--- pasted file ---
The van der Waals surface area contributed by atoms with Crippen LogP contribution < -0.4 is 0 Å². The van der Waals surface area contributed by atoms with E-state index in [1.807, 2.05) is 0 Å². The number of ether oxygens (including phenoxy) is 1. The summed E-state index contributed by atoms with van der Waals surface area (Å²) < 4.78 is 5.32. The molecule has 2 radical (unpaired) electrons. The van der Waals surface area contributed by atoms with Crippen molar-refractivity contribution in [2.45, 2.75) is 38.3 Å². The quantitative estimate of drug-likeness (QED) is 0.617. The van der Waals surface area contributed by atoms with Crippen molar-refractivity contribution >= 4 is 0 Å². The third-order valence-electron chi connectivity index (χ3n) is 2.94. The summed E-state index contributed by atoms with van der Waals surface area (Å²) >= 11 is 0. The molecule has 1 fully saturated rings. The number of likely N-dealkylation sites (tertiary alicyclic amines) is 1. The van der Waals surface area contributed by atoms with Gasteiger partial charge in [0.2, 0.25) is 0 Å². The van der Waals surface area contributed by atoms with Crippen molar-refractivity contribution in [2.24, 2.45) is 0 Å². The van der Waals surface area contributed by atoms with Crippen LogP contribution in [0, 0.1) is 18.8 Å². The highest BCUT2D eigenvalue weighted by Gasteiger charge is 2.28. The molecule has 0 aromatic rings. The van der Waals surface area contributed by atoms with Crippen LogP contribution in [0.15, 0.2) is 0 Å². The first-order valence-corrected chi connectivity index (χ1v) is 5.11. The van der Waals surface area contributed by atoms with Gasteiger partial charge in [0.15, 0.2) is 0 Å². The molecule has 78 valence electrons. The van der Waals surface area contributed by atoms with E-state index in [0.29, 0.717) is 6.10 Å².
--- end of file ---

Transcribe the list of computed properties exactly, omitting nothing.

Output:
The van der Waals surface area contributed by atoms with Crippen LogP contribution < -0.4 is 0 Å². The van der Waals surface area contributed by atoms with E-state index in [1.807, 2.05) is 0 Å². The number of ether oxygens (including phenoxy) is 1. The summed E-state index contributed by atoms with van der Waals surface area (Å²) < 4.78 is 5.32. The molecule has 2 radical (unpaired) electrons. The van der Waals surface area contributed by atoms with Crippen molar-refractivity contribution in [2.45, 2.75) is 38.3 Å². The quantitative estimate of drug-likeness (QED) is 0.617. The van der Waals surface area contributed by atoms with Crippen molar-refractivity contribution >= 4 is 0 Å². The third-order valence-electron chi connectivity index (χ3n) is 2.94. The summed E-state index contributed by atoms with van der Waals surface area (Å²) >= 11 is 0. The molecule has 1 fully saturated rings. The number of likely N-dealkylation sites (tertiary alicyclic amines) is 1. The van der Waals surface area contributed by atoms with Gasteiger partial charge in [0.2, 0.25) is 0 Å². The van der Waals surface area contributed by atoms with Crippen molar-refractivity contribution in [2.24, 2.45) is 0 Å². The van der Waals surface area contributed by atoms with Crippen LogP contribution in [0, 0.1) is 18.8 Å². The highest BCUT2D eigenvalue weighted by Gasteiger charge is 2.28. The molecule has 0 aromatic rings. The van der Waals surface area contributed by atoms with Crippen LogP contribution in [0.15, 0.2) is 0 Å². The first-order valence-corrected chi connectivity index (χ1v) is 5.11. The van der Waals surface area contributed by atoms with Gasteiger partial charge in [0.15, 0.2) is 0 Å². The molecule has 78 valence electrons. The van der Waals surface area contributed by atoms with E-state index in [0.29, 0.717) is 6.10 Å².